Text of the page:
Bullying is not defined by the type of person who did it either. Care needs to be taken because labelling is not without its risks, labelling a child or young person on the basis of bullying behaviour can result in a confirmed identity as a ‘bully’ or ‘victim’ resulting in ongoing behaviour patterns based on this identity.
This is not to dilute behaviour but is to keep the focus of the adult’s responses on the behaviour that is problematic, rather than the assigning characteristics to those involved. This is a solution focussed approach that is designed to help people change the way they behave, rather than attempt to change who they are. We help people change by telling them and naming the behaviour that is unacceptable, being clear that what they are doing is bullying and that it needs to stop.
It is a fundamental part of behaviour management that we tell people what the behaviour was they did, why it is not acceptable and help them figure out what to do the next time they feel that way – I did get asked recently if not labelling children as ‘bullies’ is gobbledygook at parliament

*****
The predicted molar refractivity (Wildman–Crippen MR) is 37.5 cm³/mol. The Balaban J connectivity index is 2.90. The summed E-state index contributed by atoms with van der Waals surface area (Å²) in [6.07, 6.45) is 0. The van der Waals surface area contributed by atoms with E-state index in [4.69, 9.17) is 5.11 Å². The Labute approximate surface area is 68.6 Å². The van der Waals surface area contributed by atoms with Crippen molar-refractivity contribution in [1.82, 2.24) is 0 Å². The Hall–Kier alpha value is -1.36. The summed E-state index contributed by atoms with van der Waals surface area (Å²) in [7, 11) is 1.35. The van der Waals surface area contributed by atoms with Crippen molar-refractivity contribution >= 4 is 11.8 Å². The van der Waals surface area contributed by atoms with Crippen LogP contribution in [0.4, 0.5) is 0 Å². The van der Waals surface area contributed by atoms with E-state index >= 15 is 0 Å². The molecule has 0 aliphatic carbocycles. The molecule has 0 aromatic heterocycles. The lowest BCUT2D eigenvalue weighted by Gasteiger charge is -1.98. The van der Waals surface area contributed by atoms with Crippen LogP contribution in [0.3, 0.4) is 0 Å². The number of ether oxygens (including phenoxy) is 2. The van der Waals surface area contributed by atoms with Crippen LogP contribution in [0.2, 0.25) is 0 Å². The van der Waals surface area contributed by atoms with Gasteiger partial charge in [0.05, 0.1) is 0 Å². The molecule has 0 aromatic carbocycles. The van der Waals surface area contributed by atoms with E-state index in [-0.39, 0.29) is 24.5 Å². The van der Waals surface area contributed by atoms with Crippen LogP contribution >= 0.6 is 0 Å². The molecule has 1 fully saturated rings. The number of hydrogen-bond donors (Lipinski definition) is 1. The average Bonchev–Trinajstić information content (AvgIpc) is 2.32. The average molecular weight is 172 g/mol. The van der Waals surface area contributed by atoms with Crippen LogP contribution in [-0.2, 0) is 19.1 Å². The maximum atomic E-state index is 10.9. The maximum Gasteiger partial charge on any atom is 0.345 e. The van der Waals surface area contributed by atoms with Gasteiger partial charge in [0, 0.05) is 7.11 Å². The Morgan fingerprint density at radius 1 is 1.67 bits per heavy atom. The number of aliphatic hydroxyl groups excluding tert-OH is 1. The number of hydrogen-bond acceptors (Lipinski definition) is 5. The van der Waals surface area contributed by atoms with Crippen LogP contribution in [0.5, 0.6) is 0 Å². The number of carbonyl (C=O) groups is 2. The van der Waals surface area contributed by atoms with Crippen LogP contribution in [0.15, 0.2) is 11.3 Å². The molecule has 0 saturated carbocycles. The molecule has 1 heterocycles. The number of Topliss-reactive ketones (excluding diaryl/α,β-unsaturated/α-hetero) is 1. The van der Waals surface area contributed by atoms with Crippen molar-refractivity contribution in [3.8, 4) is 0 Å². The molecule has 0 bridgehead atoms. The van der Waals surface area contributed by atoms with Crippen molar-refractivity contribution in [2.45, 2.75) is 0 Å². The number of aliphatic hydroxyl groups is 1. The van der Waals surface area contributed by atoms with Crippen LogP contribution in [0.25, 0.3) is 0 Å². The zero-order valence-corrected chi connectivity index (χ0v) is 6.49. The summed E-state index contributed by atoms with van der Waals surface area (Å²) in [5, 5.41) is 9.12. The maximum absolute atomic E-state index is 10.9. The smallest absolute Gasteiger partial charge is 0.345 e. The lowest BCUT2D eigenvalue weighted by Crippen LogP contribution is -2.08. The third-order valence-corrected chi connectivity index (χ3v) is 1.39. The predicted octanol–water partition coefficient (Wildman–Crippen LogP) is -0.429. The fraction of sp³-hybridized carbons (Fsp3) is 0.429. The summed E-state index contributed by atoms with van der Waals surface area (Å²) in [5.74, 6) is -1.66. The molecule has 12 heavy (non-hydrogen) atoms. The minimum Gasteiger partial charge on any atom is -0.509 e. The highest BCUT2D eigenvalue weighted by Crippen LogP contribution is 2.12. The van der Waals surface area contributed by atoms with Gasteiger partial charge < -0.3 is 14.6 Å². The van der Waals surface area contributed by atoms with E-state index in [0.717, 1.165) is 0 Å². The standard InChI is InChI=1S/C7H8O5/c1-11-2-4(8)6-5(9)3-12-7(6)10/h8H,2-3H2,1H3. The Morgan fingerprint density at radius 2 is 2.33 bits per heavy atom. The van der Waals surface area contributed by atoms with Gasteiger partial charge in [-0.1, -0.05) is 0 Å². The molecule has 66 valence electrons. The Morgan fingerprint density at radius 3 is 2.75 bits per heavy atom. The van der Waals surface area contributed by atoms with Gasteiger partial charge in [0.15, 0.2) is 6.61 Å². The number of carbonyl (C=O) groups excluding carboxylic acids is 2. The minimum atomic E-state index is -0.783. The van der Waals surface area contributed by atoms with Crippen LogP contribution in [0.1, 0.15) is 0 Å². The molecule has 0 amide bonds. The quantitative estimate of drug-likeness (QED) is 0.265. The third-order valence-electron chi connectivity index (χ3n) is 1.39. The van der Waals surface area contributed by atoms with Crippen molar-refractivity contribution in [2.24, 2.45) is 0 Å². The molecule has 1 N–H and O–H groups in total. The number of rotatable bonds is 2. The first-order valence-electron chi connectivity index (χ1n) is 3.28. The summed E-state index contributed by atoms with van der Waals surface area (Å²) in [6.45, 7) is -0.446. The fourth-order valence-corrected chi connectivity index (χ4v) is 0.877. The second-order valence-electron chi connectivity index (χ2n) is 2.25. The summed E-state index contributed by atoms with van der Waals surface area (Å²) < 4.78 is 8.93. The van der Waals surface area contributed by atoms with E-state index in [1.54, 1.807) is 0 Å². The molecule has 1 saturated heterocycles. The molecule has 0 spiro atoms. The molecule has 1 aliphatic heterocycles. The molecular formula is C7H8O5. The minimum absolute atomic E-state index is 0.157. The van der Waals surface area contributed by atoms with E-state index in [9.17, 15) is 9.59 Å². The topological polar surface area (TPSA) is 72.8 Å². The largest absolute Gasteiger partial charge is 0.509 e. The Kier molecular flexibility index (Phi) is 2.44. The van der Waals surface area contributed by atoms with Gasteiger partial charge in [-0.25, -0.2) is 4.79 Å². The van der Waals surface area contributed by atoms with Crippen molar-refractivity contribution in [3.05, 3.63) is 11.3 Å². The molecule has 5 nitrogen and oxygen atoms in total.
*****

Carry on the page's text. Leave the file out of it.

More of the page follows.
With this in mind – we offer up a new definition for people to consider
Bullying is a relationship of violence involving practices of domination that strip another person of the capacity for agency, using interventions carrying the sustained threat of harm.(Sercombe and Donnelly 2012)
The actual intervention may not be repeated, but the threat at least needs to be sustained over time. Typically, the threat will be sustained by actions: looks, messages, confrontations or physical interventions.
Lastly, if we can accept that bullying takes something away from people, that they can no longer take effective action our response must focus on helping get that back.
This is the real shift in anti-bullying practice – how do I help someone get back a feeling of being in control of themselves and in a place to take effective action to feel safe and get on with their day?
Things like moving desks or even just excluding people won’t on their own help restore agency – young people must be included in what will happen next and given the chance to steer what direction it goes in. They need to be asked what they would like to happen and we need to take that seriously.